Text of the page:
Bourgeois society stands at the crossroads, either transition to Socialism or regression into Barbarism.
- Rosa Luxemburg, "Junius Pamphlet" 1916

Friday, April 15, 2011

Mobilization for national emergency: lessons of World War II for the age of eco-collapse

Michigan munitions factory, Second World War.

I'm currently reading the book War, Economy, and Society, 1939-1945, by British historian Alan S. Milward. It's an economic history of the Second World War. Milward surveys and analyzes how each of the major combatant powers re-organized their economies around the central, overriding purpose of waging a global war for national survival. Milward wrote the book in 1977, but from what I can tell it remains one of the standard works on the subject by a professional academic historian.

Milward delivers non-stop surprises, in the form of facts and interpretations that defy expectation. Prime example: the wartime economy of Nazi Germany. In view of the totalitarian nature of Hitler's regime, you would expect that the administrative apparatus of Germany's economy would be a model of ruthless, centralized, inhuman efficiency. The use of slave labor in the factories fits this notion. And it's true that the Nazi state was fueled by a horrific ideology of racial extermination. Nazi philosophy expressed a mystic reverence for war as a purifying force. The resulting totalitarian government exercised, in theory, absolute authority, unconstrained by any notion of ethics or constitutionalism.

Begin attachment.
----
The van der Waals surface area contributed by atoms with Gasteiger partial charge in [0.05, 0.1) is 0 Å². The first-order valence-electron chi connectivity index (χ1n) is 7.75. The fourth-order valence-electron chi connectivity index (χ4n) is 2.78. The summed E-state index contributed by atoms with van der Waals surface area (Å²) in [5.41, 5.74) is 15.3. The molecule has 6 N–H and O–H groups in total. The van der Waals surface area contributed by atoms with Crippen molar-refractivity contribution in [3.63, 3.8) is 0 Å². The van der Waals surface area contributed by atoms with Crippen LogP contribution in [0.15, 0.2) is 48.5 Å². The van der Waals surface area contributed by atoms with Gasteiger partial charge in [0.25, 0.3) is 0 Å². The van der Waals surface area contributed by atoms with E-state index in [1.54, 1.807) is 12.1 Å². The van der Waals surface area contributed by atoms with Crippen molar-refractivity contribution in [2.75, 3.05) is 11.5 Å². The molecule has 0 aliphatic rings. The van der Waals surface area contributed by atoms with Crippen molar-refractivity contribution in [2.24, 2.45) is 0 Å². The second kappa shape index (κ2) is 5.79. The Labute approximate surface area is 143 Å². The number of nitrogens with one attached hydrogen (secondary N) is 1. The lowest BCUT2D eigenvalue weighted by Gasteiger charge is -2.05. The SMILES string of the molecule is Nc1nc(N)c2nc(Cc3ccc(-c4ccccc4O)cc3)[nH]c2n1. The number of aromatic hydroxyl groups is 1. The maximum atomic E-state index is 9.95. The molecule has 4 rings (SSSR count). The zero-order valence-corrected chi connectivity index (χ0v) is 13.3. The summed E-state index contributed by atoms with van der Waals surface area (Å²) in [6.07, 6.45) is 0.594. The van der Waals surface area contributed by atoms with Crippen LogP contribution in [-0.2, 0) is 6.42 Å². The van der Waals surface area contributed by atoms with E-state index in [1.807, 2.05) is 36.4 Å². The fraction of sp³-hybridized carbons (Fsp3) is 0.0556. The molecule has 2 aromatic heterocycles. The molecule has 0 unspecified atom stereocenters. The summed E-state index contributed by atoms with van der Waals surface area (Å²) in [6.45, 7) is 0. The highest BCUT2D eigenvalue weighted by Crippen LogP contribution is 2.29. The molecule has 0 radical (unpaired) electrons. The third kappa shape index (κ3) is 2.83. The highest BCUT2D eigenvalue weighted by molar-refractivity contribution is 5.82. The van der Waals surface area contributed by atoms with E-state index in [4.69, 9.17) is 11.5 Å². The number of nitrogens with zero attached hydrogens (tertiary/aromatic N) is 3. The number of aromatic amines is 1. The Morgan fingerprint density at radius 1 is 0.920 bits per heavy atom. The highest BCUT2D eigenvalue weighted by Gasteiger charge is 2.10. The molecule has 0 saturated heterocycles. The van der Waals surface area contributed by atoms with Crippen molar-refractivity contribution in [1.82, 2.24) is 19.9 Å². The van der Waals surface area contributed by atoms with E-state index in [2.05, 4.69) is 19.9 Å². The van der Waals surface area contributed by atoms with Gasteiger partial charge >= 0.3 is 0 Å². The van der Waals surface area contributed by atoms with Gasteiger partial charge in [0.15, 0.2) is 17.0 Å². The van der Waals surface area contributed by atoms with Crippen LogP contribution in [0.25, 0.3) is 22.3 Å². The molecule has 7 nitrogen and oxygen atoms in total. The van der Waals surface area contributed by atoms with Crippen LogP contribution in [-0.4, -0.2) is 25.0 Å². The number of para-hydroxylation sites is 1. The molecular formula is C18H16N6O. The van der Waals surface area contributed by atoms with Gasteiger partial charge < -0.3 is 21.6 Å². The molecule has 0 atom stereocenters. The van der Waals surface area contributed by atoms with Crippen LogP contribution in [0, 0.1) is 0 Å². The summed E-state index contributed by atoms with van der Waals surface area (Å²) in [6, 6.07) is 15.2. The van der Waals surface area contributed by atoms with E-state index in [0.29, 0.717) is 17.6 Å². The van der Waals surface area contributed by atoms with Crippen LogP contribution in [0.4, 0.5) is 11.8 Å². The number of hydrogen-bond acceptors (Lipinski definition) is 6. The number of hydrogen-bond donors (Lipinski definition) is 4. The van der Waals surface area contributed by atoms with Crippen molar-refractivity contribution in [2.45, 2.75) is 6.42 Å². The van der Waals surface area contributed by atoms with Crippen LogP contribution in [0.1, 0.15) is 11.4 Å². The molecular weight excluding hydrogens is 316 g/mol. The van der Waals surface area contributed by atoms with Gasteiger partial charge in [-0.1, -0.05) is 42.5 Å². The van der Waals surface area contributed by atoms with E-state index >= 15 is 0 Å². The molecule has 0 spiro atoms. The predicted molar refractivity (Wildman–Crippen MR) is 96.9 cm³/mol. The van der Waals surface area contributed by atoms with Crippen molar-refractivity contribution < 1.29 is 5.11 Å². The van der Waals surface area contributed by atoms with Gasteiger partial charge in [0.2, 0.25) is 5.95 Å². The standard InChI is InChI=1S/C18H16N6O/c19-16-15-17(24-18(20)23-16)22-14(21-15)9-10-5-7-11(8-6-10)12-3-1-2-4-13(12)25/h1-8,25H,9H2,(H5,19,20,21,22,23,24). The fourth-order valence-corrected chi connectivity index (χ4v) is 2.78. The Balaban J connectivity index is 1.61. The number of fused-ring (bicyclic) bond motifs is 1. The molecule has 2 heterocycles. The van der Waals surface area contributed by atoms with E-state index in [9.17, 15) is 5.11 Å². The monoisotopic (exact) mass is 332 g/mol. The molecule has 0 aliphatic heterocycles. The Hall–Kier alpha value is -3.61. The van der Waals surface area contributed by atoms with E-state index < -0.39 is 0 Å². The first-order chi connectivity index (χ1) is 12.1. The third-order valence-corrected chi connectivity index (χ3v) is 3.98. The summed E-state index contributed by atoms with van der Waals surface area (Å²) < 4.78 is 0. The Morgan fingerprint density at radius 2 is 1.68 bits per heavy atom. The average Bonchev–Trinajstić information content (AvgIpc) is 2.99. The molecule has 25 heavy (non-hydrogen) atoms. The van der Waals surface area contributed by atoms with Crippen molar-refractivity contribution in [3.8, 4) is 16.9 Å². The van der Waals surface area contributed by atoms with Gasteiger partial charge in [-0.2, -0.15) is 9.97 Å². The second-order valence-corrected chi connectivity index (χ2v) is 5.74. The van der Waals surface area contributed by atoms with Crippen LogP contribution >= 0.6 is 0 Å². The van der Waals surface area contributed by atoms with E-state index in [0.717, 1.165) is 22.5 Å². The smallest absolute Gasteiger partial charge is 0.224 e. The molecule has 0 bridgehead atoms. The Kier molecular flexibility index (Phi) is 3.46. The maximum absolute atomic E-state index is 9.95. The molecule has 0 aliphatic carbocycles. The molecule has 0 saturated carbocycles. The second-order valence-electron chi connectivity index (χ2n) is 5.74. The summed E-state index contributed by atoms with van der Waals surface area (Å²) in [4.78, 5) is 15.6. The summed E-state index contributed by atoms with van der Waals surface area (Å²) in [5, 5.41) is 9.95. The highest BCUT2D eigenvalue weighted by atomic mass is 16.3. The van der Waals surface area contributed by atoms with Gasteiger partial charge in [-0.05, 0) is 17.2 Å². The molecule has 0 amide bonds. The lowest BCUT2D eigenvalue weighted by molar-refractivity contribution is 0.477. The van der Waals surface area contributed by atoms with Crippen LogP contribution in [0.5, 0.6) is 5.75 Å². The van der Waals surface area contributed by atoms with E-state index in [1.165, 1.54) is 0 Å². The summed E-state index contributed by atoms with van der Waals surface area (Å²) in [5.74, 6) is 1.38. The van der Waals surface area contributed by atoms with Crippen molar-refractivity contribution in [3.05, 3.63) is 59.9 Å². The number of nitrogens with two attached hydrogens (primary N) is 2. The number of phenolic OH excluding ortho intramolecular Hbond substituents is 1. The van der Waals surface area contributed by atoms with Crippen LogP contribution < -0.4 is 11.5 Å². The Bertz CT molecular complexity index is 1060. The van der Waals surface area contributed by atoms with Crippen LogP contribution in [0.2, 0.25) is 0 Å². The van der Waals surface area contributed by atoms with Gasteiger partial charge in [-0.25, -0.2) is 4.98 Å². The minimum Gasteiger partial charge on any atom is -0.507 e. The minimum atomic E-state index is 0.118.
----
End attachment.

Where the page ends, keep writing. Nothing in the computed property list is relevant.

So, then. The regime should have been able, one would think, to forge the German economy into a ruthlessly effective, monstrously machine-like regimentation of perfectly optimized industrial war-making. But, Milward makes clear, this didn't happen. The Nazi war economy suffered ongoing corruption, incompetence, and conflict among jealous bureaucracies competing for scarce resources. On paper, the Nazi government functioned as a massive, draconian hierarchy answering obediently and perfectly to the Fuehrer. In truth, a hierarchy did exist, and it did influence the making of economic policy. Clearly, an organization in the hierarchy that gained the favor of the supreme figure at the top had a political advantage. But the normal laws of petty bureaucratic squabbling still operated, even in totalitarian Nazi Germany. Totalitarianism did not create mechanized uniformity and harmony.

And the Nazi war economy, in Alan Milward's account, did not operate as the perfect engine of endless bomb-making that one might expect. Hitler explicitly ordered German war production to be kept below maximum possible levels for as long as possible. He did this because he feared that draconian regimentation of the economy for war would generate revolution against the Nazi state -- just as the social pressures of war had triggered revolution against the Kaiser after the brutal quagmire of 1914-1918.